Statoil (STO) launched European oil companies' quarterly reporting season in underwhelming fashion as low oil prices and weaker-than-expected production pushed the Norwegian producer to an adjusted loss of $261 million, well below consensus analyst expectation for a $182 million profit.
The loss leaves Statoil in the red for a second consecutive quarter and represents a massive turnaround on the $445 million profit it posted this time last year. Earnings per share came in at negative $0.08 against a consensus estimate of $0.06.
Despite the disappointment, Statoil shares traded Thursday morning at 136.9 Norwegian kroner ($16.63), up Nkr1.9, or 1.4%, buoyed by a small rise in the price of Brent crude and by Statoil's progress on cutting costs.
Statoil said Thursday that capital expenditure for the year would be $11 billion, down $1 billion on earlier forecasts, while exploration spending will fall to $1.5 billion from $1.8 billion.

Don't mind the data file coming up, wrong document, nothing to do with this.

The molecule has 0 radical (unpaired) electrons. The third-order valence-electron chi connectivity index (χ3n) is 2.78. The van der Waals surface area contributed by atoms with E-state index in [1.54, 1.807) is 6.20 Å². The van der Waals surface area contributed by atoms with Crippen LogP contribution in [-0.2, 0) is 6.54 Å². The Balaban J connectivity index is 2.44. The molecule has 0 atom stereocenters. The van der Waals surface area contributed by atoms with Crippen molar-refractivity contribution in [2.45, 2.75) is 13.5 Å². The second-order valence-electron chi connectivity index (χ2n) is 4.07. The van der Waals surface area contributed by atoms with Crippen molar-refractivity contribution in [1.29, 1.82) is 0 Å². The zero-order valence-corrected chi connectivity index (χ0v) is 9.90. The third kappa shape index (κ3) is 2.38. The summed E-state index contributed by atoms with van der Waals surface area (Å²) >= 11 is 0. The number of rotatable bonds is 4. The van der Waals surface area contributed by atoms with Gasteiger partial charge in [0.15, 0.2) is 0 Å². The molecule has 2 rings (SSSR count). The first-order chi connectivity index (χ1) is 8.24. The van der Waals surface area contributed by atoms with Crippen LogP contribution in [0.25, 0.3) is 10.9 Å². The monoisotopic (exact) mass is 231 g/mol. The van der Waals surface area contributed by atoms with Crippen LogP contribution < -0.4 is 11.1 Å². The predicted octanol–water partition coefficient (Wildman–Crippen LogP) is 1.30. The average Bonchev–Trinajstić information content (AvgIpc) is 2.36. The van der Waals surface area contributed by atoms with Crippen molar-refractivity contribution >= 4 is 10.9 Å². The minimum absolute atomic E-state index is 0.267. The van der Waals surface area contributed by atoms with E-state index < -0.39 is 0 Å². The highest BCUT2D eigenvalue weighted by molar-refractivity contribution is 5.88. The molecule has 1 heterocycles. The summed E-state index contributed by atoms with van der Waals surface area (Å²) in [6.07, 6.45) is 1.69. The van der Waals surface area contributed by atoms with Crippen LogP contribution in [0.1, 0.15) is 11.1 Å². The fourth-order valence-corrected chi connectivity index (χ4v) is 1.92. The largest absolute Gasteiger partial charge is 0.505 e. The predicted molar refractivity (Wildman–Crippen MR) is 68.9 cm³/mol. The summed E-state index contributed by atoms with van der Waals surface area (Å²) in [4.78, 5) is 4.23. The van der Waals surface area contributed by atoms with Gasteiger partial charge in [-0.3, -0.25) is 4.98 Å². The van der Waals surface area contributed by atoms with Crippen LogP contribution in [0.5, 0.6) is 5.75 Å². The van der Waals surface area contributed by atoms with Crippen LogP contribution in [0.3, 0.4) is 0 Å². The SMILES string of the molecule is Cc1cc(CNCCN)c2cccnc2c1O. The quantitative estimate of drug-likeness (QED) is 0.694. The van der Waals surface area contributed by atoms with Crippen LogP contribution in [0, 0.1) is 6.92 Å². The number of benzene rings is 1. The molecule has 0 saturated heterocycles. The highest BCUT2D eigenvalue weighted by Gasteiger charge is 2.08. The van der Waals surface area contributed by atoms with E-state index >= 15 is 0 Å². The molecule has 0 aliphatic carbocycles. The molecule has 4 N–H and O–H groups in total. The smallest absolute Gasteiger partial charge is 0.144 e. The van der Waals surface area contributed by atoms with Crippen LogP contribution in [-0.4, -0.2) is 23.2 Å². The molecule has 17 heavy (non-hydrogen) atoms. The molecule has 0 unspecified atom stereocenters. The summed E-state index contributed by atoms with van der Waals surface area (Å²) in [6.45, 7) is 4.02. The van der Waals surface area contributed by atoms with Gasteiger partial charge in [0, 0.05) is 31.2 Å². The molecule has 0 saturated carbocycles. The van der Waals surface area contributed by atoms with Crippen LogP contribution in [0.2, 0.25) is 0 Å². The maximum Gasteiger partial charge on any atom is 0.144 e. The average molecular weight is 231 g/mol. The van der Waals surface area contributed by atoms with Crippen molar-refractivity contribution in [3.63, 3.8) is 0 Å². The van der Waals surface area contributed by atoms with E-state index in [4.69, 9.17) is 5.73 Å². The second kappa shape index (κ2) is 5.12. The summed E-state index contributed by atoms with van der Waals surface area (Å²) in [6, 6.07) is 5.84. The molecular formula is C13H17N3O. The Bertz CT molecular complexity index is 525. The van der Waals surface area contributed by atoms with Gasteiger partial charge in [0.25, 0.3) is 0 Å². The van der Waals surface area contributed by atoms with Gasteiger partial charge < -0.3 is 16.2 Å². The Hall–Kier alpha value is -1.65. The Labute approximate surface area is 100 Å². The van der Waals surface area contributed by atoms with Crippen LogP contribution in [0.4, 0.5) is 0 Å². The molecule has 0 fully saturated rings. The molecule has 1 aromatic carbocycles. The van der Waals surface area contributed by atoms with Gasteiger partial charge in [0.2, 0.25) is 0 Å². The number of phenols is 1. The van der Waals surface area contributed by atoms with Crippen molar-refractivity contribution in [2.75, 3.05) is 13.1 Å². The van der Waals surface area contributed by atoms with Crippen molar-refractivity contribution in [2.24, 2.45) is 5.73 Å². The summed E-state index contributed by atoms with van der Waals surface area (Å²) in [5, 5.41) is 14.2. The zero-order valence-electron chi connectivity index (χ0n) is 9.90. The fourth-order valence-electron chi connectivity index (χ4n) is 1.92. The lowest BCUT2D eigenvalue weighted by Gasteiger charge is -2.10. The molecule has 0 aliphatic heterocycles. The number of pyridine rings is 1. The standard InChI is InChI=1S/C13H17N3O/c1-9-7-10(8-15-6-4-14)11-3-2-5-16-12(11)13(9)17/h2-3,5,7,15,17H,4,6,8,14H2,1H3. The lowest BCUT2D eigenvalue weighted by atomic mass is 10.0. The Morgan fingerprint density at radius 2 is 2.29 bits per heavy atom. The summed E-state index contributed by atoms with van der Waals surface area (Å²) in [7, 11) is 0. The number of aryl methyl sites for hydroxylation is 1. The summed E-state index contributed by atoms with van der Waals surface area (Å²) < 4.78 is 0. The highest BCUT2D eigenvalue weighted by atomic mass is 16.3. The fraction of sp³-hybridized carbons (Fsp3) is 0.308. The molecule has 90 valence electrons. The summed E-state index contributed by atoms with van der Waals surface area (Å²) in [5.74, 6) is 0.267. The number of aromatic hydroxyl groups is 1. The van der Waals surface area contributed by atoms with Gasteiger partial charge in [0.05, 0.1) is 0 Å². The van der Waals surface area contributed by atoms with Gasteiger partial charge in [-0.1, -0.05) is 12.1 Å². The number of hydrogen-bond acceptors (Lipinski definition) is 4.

"The additional capital discipline is a positive," noted Goldman Sachs. "But we view the weak results as being the likely driver of the stock today," the analysts added, before the markets opened. Goldman has a sell rating on Statoil with a price target of Nkr120.
Oil companies are likely to struggle to maintain profits over the third quarter compared with a year earlier due to lower oil prices. Brent crude traded at an average of $45.90 over the third quarter, marginally higher than the previous quarter's prices but down on the average of $50.50 in the third quarter of 2015.
Analysts are holding out hope that stronger production could offset price declines, but Statoil disappointed on that measure with production of 1.65 million barrels of oil equivalent, down 9% on the second quarter and below consensus expectations of 1.76 million barrels.
Statoil's revenue of $12 billion was down 11% year-on-year and net operating profit fell 16% to $737 million.
"The financial results were affected by low oil and gas prices, extensive planned maintenance and expensed exploration wells from previous periods," said Statoil's president and CEO Eldar Sætre in a statement.